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IRANIAN HISTORY: ACHAEMENID DYNASTY
By: Philip Huyse
Ethiopia (OPers. Kûša-), Elam. ku-ša‚, Akk. ku-u‚-šu, was located on the western fringe of the Achaemenid Empire (cf. DPh 6 = DH 5 [Kent, Old Persian, pp. 136 and 147]). The Ethiopians (OPers. Kûšiyâ; Gr. Aithí-opes "with [sun]burnt faces") are named among the peoples of the Persian Empire (DNa 30, DSe 30, XPh 28 [Kent, Old Persian, pp. 137, 141, 151]) and are included at the end of Herodotus' satrapy list (3.97, 2f.). Their country was probably not part of a satrapy in the Achaemenid Empire and they did not pay regular taxes; they rather seem to have exchanged biennial gifts only like gold, ebony, boys, and elephant tusks (Herodotus, 3.97, 2) such as the ones shown on the Apadâna reliefs at Persepolis on which they are depicted last in the series of the tributaries of the Persian Empire. The use of Kushite ivory is confirmed on one of the building inscriptions at Darius' palace at Susa (DSf 43f. [Kent, Old Persian, p. 143]).
Soon after Cambyses had succeeded his father Cyrus in 529 B.C.E. he led his army to the eastern borders of Egypt. The expedition against the "long-lived" Ethiopians (Herodotus, 7.17-22) was ill-prepared and hasty, however, and ended in disaster with heavy losses of manpower due to lack of food; Cambyses himself is said to have gone mad after the campaign had failed. This invasion by Cambyses has been a matter of constant dispute within Nubian studies: Decisive in the matter of its authenticity is the answer to the question whether the ruler named Kmbswdn in the so-called stela of Nastasen can be identified with Cambyses or not (cf. Morkot, pp. 323, 326f., 330f. for an analysis of this stela). A possible allusion to the Cambyses campaign may be seen in the Aithiopika‚ of Heliodorus of Emesa (3rd century C.E.), which is a romance at the background of a conflict between a Meriotic king (Hydaspes) and the Persian satrap Oroondates.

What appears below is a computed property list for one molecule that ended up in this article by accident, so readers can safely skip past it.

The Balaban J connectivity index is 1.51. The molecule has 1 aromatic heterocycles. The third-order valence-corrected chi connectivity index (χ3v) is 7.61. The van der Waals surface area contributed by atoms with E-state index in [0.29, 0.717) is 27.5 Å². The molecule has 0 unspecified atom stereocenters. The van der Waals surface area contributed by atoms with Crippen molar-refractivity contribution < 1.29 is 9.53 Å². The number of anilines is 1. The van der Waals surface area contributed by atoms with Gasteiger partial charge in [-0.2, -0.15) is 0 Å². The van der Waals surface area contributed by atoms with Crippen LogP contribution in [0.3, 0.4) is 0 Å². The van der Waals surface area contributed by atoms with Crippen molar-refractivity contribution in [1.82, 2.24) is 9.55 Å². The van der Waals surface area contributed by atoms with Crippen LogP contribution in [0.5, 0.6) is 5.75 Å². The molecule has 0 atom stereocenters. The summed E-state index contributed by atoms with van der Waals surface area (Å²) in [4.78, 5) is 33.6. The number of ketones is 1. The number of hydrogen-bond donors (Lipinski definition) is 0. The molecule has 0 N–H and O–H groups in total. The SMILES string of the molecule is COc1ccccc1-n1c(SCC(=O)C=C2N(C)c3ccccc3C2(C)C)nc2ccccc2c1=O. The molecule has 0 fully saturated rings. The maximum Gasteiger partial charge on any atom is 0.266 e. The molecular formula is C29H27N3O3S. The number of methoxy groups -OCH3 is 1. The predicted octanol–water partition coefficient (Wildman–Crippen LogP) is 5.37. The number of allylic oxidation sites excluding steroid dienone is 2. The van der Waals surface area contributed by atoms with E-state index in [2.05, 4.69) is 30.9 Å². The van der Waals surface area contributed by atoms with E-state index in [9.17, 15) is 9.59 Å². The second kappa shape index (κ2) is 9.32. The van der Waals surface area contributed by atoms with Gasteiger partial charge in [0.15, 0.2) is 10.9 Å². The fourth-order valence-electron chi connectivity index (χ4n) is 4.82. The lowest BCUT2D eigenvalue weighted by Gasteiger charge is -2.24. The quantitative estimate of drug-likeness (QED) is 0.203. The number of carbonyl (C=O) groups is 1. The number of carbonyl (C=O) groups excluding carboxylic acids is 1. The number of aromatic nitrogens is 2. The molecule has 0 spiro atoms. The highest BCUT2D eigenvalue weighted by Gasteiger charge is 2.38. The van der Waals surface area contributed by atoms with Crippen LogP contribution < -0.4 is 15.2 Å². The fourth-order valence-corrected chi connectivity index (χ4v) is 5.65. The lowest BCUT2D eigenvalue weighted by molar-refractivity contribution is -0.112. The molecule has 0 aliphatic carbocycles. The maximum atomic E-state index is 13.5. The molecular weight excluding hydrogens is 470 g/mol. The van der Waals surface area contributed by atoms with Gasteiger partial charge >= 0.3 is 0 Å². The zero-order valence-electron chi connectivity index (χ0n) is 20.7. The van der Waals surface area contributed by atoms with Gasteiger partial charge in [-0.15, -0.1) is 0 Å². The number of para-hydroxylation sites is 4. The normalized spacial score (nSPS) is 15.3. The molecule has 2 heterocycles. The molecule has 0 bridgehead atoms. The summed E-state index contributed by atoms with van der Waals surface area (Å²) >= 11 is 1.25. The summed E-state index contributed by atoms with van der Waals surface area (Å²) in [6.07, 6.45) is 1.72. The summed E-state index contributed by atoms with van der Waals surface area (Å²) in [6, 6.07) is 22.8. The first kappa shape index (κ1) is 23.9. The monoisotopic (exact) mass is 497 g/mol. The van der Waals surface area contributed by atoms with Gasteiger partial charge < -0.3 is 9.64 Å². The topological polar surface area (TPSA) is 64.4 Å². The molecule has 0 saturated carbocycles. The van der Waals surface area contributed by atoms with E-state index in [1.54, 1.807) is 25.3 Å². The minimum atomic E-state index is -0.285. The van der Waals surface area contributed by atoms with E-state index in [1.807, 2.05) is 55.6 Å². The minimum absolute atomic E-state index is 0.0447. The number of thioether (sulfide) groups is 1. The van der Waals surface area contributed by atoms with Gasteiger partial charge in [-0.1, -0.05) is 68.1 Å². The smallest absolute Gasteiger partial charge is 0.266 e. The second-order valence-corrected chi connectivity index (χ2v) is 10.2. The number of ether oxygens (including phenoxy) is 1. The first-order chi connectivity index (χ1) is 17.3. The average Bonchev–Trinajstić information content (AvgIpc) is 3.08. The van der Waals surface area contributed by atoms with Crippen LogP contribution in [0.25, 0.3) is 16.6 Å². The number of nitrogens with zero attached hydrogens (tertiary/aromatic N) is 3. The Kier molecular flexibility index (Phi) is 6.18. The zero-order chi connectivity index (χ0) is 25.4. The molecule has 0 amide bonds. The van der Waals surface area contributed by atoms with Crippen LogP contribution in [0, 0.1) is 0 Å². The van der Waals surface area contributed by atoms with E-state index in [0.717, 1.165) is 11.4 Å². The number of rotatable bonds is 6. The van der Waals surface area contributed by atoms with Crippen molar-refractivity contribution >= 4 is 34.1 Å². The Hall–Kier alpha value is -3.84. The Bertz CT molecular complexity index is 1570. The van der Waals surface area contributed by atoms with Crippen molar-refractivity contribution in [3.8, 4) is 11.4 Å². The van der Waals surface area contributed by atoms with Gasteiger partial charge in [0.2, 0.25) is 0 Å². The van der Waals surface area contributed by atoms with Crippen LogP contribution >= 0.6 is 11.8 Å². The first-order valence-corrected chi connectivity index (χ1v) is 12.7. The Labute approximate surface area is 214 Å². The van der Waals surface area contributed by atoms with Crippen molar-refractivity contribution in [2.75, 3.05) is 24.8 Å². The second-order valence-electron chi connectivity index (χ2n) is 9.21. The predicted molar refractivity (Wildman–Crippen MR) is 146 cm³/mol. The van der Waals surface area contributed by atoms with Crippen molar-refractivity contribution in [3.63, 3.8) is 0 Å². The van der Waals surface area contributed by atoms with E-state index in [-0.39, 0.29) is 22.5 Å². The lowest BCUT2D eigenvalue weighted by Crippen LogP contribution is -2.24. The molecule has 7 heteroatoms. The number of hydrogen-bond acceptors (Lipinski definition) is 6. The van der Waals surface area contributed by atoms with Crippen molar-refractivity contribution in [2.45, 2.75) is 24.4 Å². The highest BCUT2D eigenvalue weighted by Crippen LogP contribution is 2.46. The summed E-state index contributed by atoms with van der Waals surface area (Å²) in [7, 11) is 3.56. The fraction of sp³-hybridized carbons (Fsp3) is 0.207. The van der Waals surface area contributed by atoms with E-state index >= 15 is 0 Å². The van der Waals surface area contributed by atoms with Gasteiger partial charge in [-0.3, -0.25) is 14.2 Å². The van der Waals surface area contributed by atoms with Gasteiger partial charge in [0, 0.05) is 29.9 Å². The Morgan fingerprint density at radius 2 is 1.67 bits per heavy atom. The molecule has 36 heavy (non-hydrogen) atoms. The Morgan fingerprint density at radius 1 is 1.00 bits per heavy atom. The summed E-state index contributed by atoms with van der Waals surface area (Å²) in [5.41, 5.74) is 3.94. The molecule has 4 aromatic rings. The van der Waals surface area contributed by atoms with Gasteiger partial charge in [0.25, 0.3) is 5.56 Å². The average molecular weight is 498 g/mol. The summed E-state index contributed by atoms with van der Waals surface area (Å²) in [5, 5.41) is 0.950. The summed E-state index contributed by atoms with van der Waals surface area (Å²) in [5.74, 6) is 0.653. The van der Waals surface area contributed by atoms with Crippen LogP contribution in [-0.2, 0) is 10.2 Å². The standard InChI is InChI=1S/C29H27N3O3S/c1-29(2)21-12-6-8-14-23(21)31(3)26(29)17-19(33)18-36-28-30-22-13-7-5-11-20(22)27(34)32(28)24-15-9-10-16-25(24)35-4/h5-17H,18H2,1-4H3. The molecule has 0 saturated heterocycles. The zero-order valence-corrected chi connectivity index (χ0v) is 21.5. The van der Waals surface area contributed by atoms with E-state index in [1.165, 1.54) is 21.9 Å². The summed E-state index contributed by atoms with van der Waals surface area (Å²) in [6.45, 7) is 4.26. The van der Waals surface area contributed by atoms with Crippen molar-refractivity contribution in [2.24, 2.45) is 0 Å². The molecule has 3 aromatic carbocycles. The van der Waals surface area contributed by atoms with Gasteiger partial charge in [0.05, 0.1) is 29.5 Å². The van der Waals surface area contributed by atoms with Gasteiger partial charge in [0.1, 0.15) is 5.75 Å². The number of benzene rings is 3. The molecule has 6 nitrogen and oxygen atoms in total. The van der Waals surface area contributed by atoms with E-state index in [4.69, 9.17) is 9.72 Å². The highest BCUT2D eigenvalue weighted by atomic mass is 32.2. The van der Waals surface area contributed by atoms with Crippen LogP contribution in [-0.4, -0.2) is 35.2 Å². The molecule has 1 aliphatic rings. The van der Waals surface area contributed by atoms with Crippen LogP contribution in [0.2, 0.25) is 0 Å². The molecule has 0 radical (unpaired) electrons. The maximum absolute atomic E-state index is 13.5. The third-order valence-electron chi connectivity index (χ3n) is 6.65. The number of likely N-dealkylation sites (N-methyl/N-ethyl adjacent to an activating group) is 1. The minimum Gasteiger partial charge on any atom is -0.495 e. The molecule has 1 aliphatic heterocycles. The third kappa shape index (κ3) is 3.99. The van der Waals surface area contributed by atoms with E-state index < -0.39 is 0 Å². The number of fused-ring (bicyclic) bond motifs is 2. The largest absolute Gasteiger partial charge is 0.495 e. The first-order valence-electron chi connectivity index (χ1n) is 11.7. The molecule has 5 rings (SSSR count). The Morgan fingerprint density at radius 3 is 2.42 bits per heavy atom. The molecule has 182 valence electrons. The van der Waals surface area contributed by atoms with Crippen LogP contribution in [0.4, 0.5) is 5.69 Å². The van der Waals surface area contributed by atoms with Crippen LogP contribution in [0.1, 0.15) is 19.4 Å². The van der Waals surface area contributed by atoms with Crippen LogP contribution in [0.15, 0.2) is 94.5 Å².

From the time of the early Greek literary sources until the Hellenistic period Ethiopia was idealized by the Greeks, who considered the Ethiopians to be a semi-mythological people. Memnon, the ruler of the Homeric Ethiopians, they identified with the Great Persian King (cf. Georges, pp. 48f., 68f., 267 n. 1) and even at a time when the Greeks had come to know the Persians a little better, they continued to link the two Eastern peoples: e.g., for Herodotus Achaemenid Susa remained the Memno‚neion a‚sty (5.54, 2).
According to Herodotus the Ethiopians, clad in leopard or lion skins, wearing long bows and painted with vermilion and chalk provided one of the most colorful, as well as warlike, contingents in the army with which Xerxes invaded Greece in 480-79 B.C. (Herodotus, 7.69, 2; cf. also Head, p. 53. For a description of Kushites on Greek pottery cf. Morkot, pp. 328-30). A delegation from the Ethiopians is included in the lists of Arrian (7.15, 4-5) and Diodorus (17.113, 1-2) amongst those which awaited Alexander on his return to Babylon in the spring of 323 B.C.
During a lengthy conflict in the 6th century C.E. between Byzantium and the Sasanians, with South Arabia at stake as an object of obvious economic interest for control over the lower Red Sea and trade with India, Persian and Ethiopian armies clashed again; at the request of Justinian, the Ethiopians landed in Yemen in 525, in order to help their Monophysite Christian co-religionists (for the background and evolution of this conflict cf. Bosworth, pp. 604-7 and Frye, pp. 156f.).
Bibliography (for cited references not given in detail, see "Short References"):
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